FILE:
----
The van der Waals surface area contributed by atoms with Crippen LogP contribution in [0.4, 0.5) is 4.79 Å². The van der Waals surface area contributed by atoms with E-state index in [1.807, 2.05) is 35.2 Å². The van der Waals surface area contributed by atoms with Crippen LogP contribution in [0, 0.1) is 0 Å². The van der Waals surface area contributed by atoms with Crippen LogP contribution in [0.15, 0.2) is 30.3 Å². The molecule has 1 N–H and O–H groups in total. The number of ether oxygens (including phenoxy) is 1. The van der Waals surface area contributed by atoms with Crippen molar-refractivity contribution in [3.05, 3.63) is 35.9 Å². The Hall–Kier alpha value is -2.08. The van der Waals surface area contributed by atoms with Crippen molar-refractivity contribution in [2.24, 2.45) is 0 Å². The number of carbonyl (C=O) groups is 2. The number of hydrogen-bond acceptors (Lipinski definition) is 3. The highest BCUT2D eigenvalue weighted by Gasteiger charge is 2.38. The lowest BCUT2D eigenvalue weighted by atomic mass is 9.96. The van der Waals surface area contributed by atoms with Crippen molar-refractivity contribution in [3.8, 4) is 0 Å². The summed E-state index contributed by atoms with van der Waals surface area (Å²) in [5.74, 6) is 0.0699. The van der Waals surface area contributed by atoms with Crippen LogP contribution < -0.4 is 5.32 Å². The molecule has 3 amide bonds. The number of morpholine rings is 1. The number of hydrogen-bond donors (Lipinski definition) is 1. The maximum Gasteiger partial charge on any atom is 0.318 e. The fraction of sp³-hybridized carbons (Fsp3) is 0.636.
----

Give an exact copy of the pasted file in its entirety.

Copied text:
The van der Waals surface area contributed by atoms with Crippen LogP contribution in [0.4, 0.5) is 4.79 Å². The van der Waals surface area contributed by atoms with E-state index in [1.807, 2.05) is 35.2 Å². The van der Waals surface area contributed by atoms with Crippen LogP contribution in [0, 0.1) is 0 Å². The van der Waals surface area contributed by atoms with Crippen LogP contribution in [0.15, 0.2) is 30.3 Å². The molecule has 1 N–H and O–H groups in total. The number of ether oxygens (including phenoxy) is 1. The van der Waals surface area contributed by atoms with Crippen molar-refractivity contribution in [3.05, 3.63) is 35.9 Å². The Hall–Kier alpha value is -2.08. The van der Waals surface area contributed by atoms with Crippen molar-refractivity contribution in [2.24, 2.45) is 0 Å². The number of carbonyl (C=O) groups is 2. The number of hydrogen-bond acceptors (Lipinski definition) is 3. The highest BCUT2D eigenvalue weighted by Gasteiger charge is 2.38. The lowest BCUT2D eigenvalue weighted by atomic mass is 9.96. The van der Waals surface area contributed by atoms with Crippen molar-refractivity contribution in [3.8, 4) is 0 Å². The summed E-state index contributed by atoms with van der Waals surface area (Å²) in [5.74, 6) is 0.0699. The van der Waals surface area contributed by atoms with Crippen LogP contribution < -0.4 is 5.32 Å². The molecule has 3 amide bonds. The number of morpholine rings is 1. The number of hydrogen-bond donors (Lipinski definition) is 1. The maximum Gasteiger partial charge on any atom is 0.318 e. The fraction of sp³-hybridized carbons (Fsp3) is 0.636.